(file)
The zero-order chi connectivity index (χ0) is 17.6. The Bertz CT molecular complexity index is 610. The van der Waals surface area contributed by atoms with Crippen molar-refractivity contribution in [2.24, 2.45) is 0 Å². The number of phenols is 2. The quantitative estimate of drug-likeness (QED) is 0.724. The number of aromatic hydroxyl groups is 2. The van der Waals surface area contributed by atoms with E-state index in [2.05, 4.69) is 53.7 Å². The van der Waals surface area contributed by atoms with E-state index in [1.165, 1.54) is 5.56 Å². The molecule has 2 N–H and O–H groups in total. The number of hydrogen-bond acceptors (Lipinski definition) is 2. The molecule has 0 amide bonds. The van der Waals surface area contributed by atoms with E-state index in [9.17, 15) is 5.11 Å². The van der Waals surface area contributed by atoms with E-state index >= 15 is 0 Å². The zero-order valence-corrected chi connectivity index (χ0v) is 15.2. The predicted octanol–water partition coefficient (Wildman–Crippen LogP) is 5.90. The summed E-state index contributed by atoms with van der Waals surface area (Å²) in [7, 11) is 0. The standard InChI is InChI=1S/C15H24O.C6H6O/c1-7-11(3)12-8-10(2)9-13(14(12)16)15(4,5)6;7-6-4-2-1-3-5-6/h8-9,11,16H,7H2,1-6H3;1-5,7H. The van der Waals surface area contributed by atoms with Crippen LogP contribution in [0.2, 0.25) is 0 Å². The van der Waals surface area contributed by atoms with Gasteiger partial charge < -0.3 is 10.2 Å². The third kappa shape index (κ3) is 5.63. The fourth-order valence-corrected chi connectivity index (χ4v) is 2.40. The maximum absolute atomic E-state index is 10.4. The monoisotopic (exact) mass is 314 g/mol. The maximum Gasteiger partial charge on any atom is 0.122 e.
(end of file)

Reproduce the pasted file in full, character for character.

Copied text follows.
The zero-order chi connectivity index (χ0) is 17.6. The Bertz CT molecular complexity index is 610. The van der Waals surface area contributed by atoms with Crippen molar-refractivity contribution in [2.24, 2.45) is 0 Å². The number of phenols is 2. The quantitative estimate of drug-likeness (QED) is 0.724. The number of aromatic hydroxyl groups is 2. The van der Waals surface area contributed by atoms with E-state index in [2.05, 4.69) is 53.7 Å². The van der Waals surface area contributed by atoms with E-state index in [1.165, 1.54) is 5.56 Å². The molecule has 2 N–H and O–H groups in total. The number of hydrogen-bond acceptors (Lipinski definition) is 2. The molecule has 0 amide bonds. The van der Waals surface area contributed by atoms with E-state index in [9.17, 15) is 5.11 Å². The van der Waals surface area contributed by atoms with E-state index >= 15 is 0 Å². The zero-order valence-corrected chi connectivity index (χ0v) is 15.2. The predicted octanol–water partition coefficient (Wildman–Crippen LogP) is 5.90. The summed E-state index contributed by atoms with van der Waals surface area (Å²) in [7, 11) is 0. The standard InChI is InChI=1S/C15H24O.C6H6O/c1-7-11(3)12-8-10(2)9-13(14(12)16)15(4,5)6;7-6-4-2-1-3-5-6/h8-9,11,16H,7H2,1-6H3;1-5,7H. The van der Waals surface area contributed by atoms with Crippen LogP contribution in [0.2, 0.25) is 0 Å². The van der Waals surface area contributed by atoms with Gasteiger partial charge < -0.3 is 10.2 Å². The third kappa shape index (κ3) is 5.63. The fourth-order valence-corrected chi connectivity index (χ4v) is 2.40. The maximum absolute atomic E-state index is 10.4. The monoisotopic (exact) mass is 314 g/mol. The maximum Gasteiger partial charge on any atom is 0.122 e.